City of London Festival 2010
(featuring music of Portuguese speaking composers)
Shostakovich String Quartet No 7
This year's festival opened with two unforgettable events plus a curiosity.
Meta4 of Finland has confirmed previous impressions that it is one of the great string quartets of our time, their playing superbly disciplined and passionate and enhanced by the acoustics of a very pleasant church for listening to chamber music.
A gripping account of Shostakovich No 7 was followed by the world premiere of a substantial, very strong and recourceful quartet movement by New York-based saxophonist/composer Felipe Salles; only afterwards did I note that he is primarily a jazzman !
Look out for the repeat of this concert, 6 July 1.00 pm on BBC Radio 3.
Braga Santos Nocturno for Strings Op 11
Portuguese Chamber Orchestra/
Chopin's last public performance was in London's Guildhall. Cristina Ortiz's account there of Chopin’s Piano Concerto No 2 was notable for her intense involvement - even during the long opening orchestral tutti. It engulfed us and on this occasion increased the stature of a work about which it is easy to be patronising, especially the pallid writing for orchestra.
Luis Tinoco's tribute to the people of Portugal's former island colony was emotionally powerful in exploiting new ways of string-writing; a substantial threnody that could enter the repertoire given a chance.
In that, and in an intense account of Beethoven's 1st by a fine new orchestra from Portugal, percussionist Pedro Carneiro showed us that he has re-invented himself as a persuasive conductor. I was glad to be assured that he has not hung up his sticks, and will be wielding them at a concert by Sond'Arte electric ensemble on 6 July.
There was a bizarre after-concert outdoor event (one of many in the Festival) in Guildhall Yard; an arrangement of Chopin nocturnes for 21 young pianists playing 21 upright pianos; amusing to watch for a few minutes...
Peter Grahame Woolf
See Tinoco and Carniero reviewed by Musical Pointers in 2003
and Carneiro at SandH/2000/Mar00/carneiro [Editor]
Patricia Rozario and Antonio Meneses
Goa Folksong Suite & Brazil Folksong Suite (arr Mark Troop, world premières, Festival commissions)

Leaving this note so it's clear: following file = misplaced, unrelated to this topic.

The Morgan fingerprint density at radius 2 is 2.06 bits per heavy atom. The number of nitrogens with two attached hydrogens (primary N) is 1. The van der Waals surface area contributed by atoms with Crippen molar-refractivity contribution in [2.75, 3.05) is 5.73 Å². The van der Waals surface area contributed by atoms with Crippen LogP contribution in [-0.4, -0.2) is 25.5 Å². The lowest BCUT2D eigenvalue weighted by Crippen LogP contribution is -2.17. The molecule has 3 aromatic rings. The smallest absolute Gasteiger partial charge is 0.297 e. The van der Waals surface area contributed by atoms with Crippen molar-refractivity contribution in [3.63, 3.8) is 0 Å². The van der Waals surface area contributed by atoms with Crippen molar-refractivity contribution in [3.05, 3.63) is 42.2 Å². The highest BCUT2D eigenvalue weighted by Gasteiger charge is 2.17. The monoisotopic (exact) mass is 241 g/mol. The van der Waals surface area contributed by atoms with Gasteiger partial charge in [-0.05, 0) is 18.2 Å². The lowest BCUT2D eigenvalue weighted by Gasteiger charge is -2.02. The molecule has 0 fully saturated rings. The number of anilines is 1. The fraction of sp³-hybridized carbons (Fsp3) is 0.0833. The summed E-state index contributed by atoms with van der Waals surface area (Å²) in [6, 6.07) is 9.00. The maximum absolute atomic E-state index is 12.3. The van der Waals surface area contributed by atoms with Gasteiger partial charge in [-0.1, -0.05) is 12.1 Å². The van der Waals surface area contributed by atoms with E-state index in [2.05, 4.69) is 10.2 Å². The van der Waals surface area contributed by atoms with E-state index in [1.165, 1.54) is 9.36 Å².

Patricia Rozario (soprano) and Antonio Meneses (cello)
Drapers' Hall, Throgmorton Avenue, 23 June
A feast of exotic music reflecting the Festival's theme, made into an entertaining and satifying programme, enjoyed in one of the most sumptuous of all the City's great Livery Halls, more often a venue for banquets than music, though it is notable for perfect acoustics from front to the very back and is an ideal concert venue.
Antonio Meneses* (Brazilian cellist of the great Beaux Arts Trio) had coached a fine student ensemble to support her and their account of No 1 for 8-cellos was of high professional standard. memesescds
Meneses, on his own and using a 'Bach bow', gave a deeply engaging account of the Bach solo suite (he's recorded them all) - an oasis of classicism in the midst of an exotic evening's music making.
City of London Festival is perhaps the most enterprising of all in the annual calendar, and offers rare opportunities to enjoy music in the wealth of the City's historic buildings. Prices are very reasonable and many concerts offer free fine wine in the interval !
Peter Grahame Woolf
* A newly released CD of cello concertos played by Antonio Meneses has special relevance in the context of this year's City of London Festival. Together with fresh accounts of the two Haydn concertos (No 1 long known in a very corrupt version edt.Gavaert; No 2 thought lost until Robbins Landon rediscovered it in the early 1960s) he includes an affecting and joyous concertino by double-bass player and composer Clovis Pereira (b.1932), who incorporates in the piece modal scales only found in Brazil's Mata Zone and, in the finale, connects a quasi-baroque sttyle with the influence of baroque masters who settled in Brazil during the colonial era. PGW